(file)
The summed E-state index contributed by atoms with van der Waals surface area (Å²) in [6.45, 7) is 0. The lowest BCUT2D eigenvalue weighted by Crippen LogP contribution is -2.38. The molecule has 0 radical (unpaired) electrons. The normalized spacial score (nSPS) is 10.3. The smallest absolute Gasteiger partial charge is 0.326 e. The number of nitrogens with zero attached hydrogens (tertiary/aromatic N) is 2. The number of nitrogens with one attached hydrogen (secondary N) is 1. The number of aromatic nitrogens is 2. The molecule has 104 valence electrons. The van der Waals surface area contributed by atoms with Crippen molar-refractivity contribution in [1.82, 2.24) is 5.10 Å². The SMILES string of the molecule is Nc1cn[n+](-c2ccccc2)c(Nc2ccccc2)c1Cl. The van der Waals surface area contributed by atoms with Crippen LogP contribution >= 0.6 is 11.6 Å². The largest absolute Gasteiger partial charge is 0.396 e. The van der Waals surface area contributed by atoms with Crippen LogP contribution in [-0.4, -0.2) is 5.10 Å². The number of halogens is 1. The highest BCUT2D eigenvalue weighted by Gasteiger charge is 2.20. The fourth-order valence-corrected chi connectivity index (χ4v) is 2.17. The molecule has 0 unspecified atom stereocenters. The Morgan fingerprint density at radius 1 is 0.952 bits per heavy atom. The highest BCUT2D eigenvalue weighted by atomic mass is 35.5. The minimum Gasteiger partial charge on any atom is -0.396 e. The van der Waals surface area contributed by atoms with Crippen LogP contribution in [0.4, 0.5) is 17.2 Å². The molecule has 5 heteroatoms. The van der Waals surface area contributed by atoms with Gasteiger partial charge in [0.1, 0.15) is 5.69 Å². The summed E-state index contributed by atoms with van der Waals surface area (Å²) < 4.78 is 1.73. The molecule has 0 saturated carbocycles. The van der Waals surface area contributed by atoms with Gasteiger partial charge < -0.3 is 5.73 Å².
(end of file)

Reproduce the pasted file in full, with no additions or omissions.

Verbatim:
The summed E-state index contributed by atoms with van der Waals surface area (Å²) in [6.45, 7) is 0. The lowest BCUT2D eigenvalue weighted by Crippen LogP contribution is -2.38. The molecule has 0 radical (unpaired) electrons. The normalized spacial score (nSPS) is 10.3. The smallest absolute Gasteiger partial charge is 0.326 e. The number of nitrogens with zero attached hydrogens (tertiary/aromatic N) is 2. The number of nitrogens with one attached hydrogen (secondary N) is 1. The number of aromatic nitrogens is 2. The molecule has 104 valence electrons. The van der Waals surface area contributed by atoms with Crippen molar-refractivity contribution in [1.82, 2.24) is 5.10 Å². The SMILES string of the molecule is Nc1cn[n+](-c2ccccc2)c(Nc2ccccc2)c1Cl. The van der Waals surface area contributed by atoms with Crippen LogP contribution >= 0.6 is 11.6 Å². The largest absolute Gasteiger partial charge is 0.396 e. The van der Waals surface area contributed by atoms with Crippen LogP contribution in [-0.4, -0.2) is 5.10 Å². The number of halogens is 1. The highest BCUT2D eigenvalue weighted by Gasteiger charge is 2.20. The fourth-order valence-corrected chi connectivity index (χ4v) is 2.17. The molecule has 0 unspecified atom stereocenters. The Morgan fingerprint density at radius 1 is 0.952 bits per heavy atom. The highest BCUT2D eigenvalue weighted by atomic mass is 35.5. The minimum Gasteiger partial charge on any atom is -0.396 e. The van der Waals surface area contributed by atoms with Crippen LogP contribution in [0.4, 0.5) is 17.2 Å². The molecule has 5 heteroatoms. The van der Waals surface area contributed by atoms with Gasteiger partial charge in [0.1, 0.15) is 5.69 Å². The summed E-state index contributed by atoms with van der Waals surface area (Å²) < 4.78 is 1.73. The molecule has 0 saturated carbocycles. The van der Waals surface area contributed by atoms with Gasteiger partial charge < -0.3 is 5.73 Å².